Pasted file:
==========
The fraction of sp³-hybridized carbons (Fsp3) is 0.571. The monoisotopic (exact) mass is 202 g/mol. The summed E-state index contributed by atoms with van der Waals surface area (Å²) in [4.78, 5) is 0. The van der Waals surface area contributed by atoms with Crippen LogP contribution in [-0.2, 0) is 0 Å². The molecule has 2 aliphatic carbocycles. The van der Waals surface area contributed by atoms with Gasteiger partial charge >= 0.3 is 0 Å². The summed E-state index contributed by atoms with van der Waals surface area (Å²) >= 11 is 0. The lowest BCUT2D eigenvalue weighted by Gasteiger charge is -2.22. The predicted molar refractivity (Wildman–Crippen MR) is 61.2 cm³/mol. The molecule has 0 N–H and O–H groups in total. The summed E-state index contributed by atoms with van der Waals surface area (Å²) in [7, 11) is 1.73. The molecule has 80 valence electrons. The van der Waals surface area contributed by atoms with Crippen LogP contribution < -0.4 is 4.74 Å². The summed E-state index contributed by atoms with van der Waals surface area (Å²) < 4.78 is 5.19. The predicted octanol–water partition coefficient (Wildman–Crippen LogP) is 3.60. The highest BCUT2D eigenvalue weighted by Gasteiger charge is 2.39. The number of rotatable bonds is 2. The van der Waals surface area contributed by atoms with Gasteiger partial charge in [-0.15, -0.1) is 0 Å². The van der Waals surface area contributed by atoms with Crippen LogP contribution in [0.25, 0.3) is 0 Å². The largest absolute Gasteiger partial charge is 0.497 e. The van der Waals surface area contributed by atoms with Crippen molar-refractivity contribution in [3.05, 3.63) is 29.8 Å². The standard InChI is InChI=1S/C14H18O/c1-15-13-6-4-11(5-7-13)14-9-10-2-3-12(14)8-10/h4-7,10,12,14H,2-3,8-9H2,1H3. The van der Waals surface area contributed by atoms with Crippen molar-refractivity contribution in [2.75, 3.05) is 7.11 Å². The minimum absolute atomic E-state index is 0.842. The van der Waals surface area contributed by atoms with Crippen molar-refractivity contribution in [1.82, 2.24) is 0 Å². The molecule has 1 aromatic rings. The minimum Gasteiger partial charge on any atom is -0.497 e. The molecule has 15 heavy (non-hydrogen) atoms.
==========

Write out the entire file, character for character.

The fraction of sp³-hybridized carbons (Fsp3) is 0.571. The monoisotopic (exact) mass is 202 g/mol. The summed E-state index contributed by atoms with van der Waals surface area (Å²) in [4.78, 5) is 0. The van der Waals surface area contributed by atoms with Crippen LogP contribution in [-0.2, 0) is 0 Å². The molecule has 2 aliphatic carbocycles. The van der Waals surface area contributed by atoms with Gasteiger partial charge >= 0.3 is 0 Å². The summed E-state index contributed by atoms with van der Waals surface area (Å²) >= 11 is 0. The lowest BCUT2D eigenvalue weighted by Gasteiger charge is -2.22. The predicted molar refractivity (Wildman–Crippen MR) is 61.2 cm³/mol. The molecule has 0 N–H and O–H groups in total. The summed E-state index contributed by atoms with van der Waals surface area (Å²) in [7, 11) is 1.73. The molecule has 80 valence electrons. The van der Waals surface area contributed by atoms with Crippen LogP contribution < -0.4 is 4.74 Å². The summed E-state index contributed by atoms with van der Waals surface area (Å²) < 4.78 is 5.19. The predicted octanol–water partition coefficient (Wildman–Crippen LogP) is 3.60. The highest BCUT2D eigenvalue weighted by Gasteiger charge is 2.39. The number of rotatable bonds is 2. The van der Waals surface area contributed by atoms with Gasteiger partial charge in [-0.15, -0.1) is 0 Å². The van der Waals surface area contributed by atoms with Crippen LogP contribution in [0.25, 0.3) is 0 Å². The largest absolute Gasteiger partial charge is 0.497 e. The van der Waals surface area contributed by atoms with Crippen molar-refractivity contribution in [3.05, 3.63) is 29.8 Å². The standard InChI is InChI=1S/C14H18O/c1-15-13-6-4-11(5-7-13)14-9-10-2-3-12(14)8-10/h4-7,10,12,14H,2-3,8-9H2,1H3. The van der Waals surface area contributed by atoms with Crippen molar-refractivity contribution in [2.75, 3.05) is 7.11 Å². The minimum absolute atomic E-state index is 0.842. The van der Waals surface area contributed by atoms with Crippen molar-refractivity contribution in [1.82, 2.24) is 0 Å². The molecule has 1 aromatic rings. The minimum Gasteiger partial charge on any atom is -0.497 e. The molecule has 15 heavy (non-hydrogen) atoms.